Music » Makin' the Scene

Hall to Perish

Ohio City indie club to close.


She-Vo flashes Devo pride at the Seventh-annual DEVOtional, at the Beachland, Friday,  August 24. - WALTER NOVAK
  • Walter Novak
  • She-Vo flashes Devo pride at the Seventh-annual DEVOtional, at the Beachland, Friday, August 24.
After a two-year run, Parish Hall (6205 Detroit Avenue) will close October 1. The indie art space was programmed by Detroit Avenue Arts, a nonprofit organization that brought in bands and hosted assorted events. It also housed the Miller-Weitzel Gallery and the recording studio and offices of Exit Stencil, the local label whose roster includes Roué and the Dreadful Yawns.

"It's just too much work to maintain without any income for the operating members," says Ryan Weitzel, who's one of four board members and also runs Exit Stencil. "I work other jobs for personal income, and this place is a full-time job -- several full-time jobs, in fact."

In March 2006, the organization made a short move to its current location, a 1926 building originally owed by the Romanian Orthodox church. A volunteer staff booked and worked shows featuring groups from all over the world; two highlights were Ian MacKaye's the Evens and psychedelic rockers the Red Krayola. The venue hosted arty local rockers, including This Moment in Black History and the New Lou Reeds. (Frontman Stephe DK was a board member.)

Non-music programming ranged from experimental films by Sublime Frequencies to shows by such artists as Amy Casey. The space presented the kind of conceptual attractions you don't get in rock clubs, such as Silly Putty, an indoor putt-putt golf course that stood for a month, giving music fans something extra to do during shows.

Parish Hall's final show is a CD-release party with Mystery of Two, Weitzel's avant-rock group, on Friday, September 14.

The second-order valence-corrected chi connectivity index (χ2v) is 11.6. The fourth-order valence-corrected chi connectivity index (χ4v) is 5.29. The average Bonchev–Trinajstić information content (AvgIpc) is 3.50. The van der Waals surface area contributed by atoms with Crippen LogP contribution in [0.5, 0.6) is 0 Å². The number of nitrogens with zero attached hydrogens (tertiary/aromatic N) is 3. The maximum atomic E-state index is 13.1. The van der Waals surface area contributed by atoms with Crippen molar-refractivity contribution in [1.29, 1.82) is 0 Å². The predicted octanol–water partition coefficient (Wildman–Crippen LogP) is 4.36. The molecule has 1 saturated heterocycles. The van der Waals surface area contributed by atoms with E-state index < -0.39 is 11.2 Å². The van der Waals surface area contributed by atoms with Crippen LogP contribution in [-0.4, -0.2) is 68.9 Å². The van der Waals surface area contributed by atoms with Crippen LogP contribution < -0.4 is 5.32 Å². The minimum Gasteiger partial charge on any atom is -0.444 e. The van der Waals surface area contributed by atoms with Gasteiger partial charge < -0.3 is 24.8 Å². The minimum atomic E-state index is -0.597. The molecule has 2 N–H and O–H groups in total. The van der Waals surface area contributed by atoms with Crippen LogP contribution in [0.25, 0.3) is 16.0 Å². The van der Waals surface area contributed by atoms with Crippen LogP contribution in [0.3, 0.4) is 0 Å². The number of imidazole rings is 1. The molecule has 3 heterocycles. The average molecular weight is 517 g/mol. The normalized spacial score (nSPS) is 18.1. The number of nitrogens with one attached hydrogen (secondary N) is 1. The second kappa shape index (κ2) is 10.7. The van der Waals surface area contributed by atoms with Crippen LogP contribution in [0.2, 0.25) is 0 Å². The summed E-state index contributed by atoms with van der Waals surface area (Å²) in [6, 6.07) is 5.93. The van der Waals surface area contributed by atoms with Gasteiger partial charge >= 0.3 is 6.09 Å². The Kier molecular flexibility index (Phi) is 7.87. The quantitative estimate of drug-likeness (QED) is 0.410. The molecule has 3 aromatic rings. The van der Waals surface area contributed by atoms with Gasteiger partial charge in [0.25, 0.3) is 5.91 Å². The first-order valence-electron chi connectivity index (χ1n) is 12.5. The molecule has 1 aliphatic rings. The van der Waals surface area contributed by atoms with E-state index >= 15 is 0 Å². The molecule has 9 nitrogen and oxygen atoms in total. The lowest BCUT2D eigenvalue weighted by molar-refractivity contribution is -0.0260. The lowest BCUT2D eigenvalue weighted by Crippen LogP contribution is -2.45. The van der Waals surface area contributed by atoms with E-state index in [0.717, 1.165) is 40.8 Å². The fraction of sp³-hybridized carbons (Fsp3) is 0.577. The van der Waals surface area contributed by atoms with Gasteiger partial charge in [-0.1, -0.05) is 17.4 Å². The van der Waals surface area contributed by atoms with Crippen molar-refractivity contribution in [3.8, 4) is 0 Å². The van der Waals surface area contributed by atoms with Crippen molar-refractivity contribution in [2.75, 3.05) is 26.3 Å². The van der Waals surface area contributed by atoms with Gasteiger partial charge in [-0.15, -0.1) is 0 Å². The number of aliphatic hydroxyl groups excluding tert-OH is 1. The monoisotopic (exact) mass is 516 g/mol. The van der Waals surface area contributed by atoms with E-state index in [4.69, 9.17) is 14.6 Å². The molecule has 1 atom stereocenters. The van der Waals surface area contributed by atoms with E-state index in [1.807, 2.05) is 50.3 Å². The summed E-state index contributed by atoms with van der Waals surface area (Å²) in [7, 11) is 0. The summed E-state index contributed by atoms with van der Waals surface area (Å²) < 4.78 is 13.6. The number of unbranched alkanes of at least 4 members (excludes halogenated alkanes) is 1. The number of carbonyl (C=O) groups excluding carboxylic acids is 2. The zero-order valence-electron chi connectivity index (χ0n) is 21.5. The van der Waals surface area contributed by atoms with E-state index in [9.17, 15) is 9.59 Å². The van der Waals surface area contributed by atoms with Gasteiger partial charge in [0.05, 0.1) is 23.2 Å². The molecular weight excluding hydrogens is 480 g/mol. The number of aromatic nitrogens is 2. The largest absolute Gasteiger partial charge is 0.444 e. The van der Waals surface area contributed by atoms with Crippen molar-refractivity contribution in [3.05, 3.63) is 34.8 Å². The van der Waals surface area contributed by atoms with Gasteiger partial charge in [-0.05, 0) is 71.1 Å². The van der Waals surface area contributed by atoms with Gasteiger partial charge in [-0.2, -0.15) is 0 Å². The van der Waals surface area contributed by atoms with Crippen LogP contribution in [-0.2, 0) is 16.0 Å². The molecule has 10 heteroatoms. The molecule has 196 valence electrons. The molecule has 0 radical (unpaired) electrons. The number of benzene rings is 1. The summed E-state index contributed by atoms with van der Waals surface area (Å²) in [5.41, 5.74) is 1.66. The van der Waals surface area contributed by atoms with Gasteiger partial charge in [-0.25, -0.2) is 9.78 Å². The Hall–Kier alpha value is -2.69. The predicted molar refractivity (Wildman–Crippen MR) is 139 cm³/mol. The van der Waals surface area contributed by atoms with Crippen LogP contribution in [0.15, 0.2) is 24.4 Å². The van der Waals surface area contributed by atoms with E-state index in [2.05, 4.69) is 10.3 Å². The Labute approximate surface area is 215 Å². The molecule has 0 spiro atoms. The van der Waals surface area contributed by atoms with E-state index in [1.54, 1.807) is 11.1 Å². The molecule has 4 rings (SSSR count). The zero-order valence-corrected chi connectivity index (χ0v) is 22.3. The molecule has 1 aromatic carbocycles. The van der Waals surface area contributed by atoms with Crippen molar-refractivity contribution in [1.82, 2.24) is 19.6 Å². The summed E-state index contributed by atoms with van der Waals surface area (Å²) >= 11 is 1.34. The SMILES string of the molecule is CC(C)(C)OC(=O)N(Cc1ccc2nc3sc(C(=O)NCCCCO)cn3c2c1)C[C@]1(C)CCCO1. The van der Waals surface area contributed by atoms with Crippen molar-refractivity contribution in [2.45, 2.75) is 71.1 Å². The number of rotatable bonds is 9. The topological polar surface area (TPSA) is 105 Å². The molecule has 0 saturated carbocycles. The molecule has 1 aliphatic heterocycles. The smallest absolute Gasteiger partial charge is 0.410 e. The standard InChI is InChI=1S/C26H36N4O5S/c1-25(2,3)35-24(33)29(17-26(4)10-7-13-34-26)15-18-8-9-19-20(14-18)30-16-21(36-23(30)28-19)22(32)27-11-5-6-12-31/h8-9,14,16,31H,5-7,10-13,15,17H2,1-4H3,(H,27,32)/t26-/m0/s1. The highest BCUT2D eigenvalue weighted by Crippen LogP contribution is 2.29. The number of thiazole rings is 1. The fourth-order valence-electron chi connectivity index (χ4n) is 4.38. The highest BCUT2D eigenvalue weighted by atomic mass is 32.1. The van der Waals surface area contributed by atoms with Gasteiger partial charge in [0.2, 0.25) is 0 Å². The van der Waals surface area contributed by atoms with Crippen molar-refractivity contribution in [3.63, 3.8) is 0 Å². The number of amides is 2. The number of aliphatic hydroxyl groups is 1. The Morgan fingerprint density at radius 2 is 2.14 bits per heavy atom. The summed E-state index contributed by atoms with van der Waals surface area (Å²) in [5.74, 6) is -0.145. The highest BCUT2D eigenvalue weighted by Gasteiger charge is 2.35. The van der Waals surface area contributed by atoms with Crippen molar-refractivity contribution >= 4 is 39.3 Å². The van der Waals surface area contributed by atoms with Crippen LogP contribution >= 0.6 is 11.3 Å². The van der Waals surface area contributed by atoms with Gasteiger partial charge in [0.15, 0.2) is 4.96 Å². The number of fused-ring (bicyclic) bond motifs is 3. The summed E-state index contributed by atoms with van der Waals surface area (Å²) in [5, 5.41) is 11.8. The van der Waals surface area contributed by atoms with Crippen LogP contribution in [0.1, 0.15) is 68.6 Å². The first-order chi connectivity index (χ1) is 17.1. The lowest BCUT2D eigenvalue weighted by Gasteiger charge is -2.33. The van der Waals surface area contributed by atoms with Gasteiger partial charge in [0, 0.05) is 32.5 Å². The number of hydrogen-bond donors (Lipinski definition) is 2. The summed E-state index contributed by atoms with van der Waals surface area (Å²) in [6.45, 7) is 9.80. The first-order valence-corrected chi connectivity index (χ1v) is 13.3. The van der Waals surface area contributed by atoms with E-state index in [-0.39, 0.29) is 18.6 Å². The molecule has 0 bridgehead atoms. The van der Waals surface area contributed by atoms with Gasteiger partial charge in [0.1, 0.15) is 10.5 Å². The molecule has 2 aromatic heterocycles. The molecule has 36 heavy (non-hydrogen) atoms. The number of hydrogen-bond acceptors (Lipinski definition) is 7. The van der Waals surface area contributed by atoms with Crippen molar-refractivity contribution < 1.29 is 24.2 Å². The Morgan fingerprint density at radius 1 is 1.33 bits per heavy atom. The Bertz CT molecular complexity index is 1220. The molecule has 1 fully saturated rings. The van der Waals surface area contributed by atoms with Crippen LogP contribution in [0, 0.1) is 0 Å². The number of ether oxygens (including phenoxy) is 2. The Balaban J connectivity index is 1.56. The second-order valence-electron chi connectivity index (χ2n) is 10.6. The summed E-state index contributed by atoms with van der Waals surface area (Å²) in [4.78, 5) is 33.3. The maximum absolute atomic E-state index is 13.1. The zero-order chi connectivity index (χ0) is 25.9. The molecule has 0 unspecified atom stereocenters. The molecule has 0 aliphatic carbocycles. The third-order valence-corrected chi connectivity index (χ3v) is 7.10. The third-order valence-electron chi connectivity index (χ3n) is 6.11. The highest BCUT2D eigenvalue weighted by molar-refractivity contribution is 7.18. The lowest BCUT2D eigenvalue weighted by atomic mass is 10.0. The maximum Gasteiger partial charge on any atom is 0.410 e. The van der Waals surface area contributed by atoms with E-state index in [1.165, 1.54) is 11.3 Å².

"We were in the right place at the right time for Parish Hall to happen," Weitzel says. "And I think that the city and cultural landscape benefited for the short time we were around."

· Mott the Hoople frontman Ian Hunter has donated the piano he wrote "Cleveland Rocks" on to the Rock and Roll Hall of Fame and Museum.

· Jib Machine Records has launched a podcast that's full of local music and voices from the scene. Episodes include music from Audiblethread, Hot Ham & Cheese, and Jerks in Jeans, plus interviews with Happy Dog owner Billy Scanlon and vendor Antoine the Street Merchant. Get an earful at

· Akron rapper KC's new Doomsday: Return of the Real is now available exclusively on iTunes. Search for the album's full title; KC's a heckuva writer, but when it comes to his performance name, he's far from original.

· Gil Mantera's Party Dream will record a fourth CD in November at New York City's Broadway Sound. Shane X. Conry, whose credits include a hit dance remix of Madonna's "Nothing Fails," will produce. Conry worked with the new-wave revivalists on the Dream's 2006 Bloodsongs.

Frontman Ultimate Donny says the duo should be ready to release its first DVD by then. The disc will feature two live shows and three videos. Footage from a different show is available at, a site with shows from indie bands, including the Killers and Blonde Redhead.

· Visit to see more -- because we can tell you the Party Dream is unlike any band you've ever experienced, but you really need to see it for yourself.

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